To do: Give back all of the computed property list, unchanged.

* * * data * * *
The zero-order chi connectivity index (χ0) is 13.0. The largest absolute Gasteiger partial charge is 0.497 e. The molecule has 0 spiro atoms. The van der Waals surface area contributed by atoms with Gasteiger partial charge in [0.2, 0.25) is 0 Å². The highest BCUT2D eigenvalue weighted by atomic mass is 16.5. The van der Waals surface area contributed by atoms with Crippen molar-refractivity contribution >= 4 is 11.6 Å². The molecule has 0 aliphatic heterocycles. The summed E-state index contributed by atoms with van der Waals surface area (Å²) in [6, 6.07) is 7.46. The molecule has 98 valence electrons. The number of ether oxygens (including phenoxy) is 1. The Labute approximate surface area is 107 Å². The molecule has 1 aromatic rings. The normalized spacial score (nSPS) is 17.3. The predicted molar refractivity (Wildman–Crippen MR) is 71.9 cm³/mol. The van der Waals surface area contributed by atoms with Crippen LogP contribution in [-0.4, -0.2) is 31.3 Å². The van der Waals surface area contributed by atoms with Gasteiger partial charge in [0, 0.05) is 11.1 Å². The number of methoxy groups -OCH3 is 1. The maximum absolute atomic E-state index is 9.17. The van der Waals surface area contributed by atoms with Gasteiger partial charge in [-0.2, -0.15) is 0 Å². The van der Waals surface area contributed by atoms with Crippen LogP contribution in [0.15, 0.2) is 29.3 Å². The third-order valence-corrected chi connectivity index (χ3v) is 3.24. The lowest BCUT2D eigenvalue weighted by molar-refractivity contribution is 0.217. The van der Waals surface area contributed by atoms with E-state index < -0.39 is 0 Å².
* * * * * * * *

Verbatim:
The zero-order chi connectivity index (χ0) is 13.0. The largest absolute Gasteiger partial charge is 0.497 e. The molecule has 0 spiro atoms. The van der Waals surface area contributed by atoms with Gasteiger partial charge in [0.2, 0.25) is 0 Å². The highest BCUT2D eigenvalue weighted by atomic mass is 16.5. The van der Waals surface area contributed by atoms with Crippen molar-refractivity contribution >= 4 is 11.6 Å². The molecule has 0 aliphatic heterocycles. The summed E-state index contributed by atoms with van der Waals surface area (Å²) in [6, 6.07) is 7.46. The molecule has 98 valence electrons. The number of ether oxygens (including phenoxy) is 1. The Labute approximate surface area is 107 Å². The molecule has 1 aromatic rings. The normalized spacial score (nSPS) is 17.3. The predicted molar refractivity (Wildman–Crippen MR) is 71.9 cm³/mol. The van der Waals surface area contributed by atoms with Crippen LogP contribution in [-0.4, -0.2) is 31.3 Å². The van der Waals surface area contributed by atoms with Gasteiger partial charge in [0, 0.05) is 11.1 Å². The number of methoxy groups -OCH3 is 1. The maximum absolute atomic E-state index is 9.17. The van der Waals surface area contributed by atoms with Gasteiger partial charge in [-0.2, -0.15) is 0 Å². The van der Waals surface area contributed by atoms with Crippen LogP contribution in [0.15, 0.2) is 29.3 Å². The third-order valence-corrected chi connectivity index (χ3v) is 3.24. The lowest BCUT2D eigenvalue weighted by molar-refractivity contribution is 0.217. The van der Waals surface area contributed by atoms with E-state index < -0.39 is 0 Å².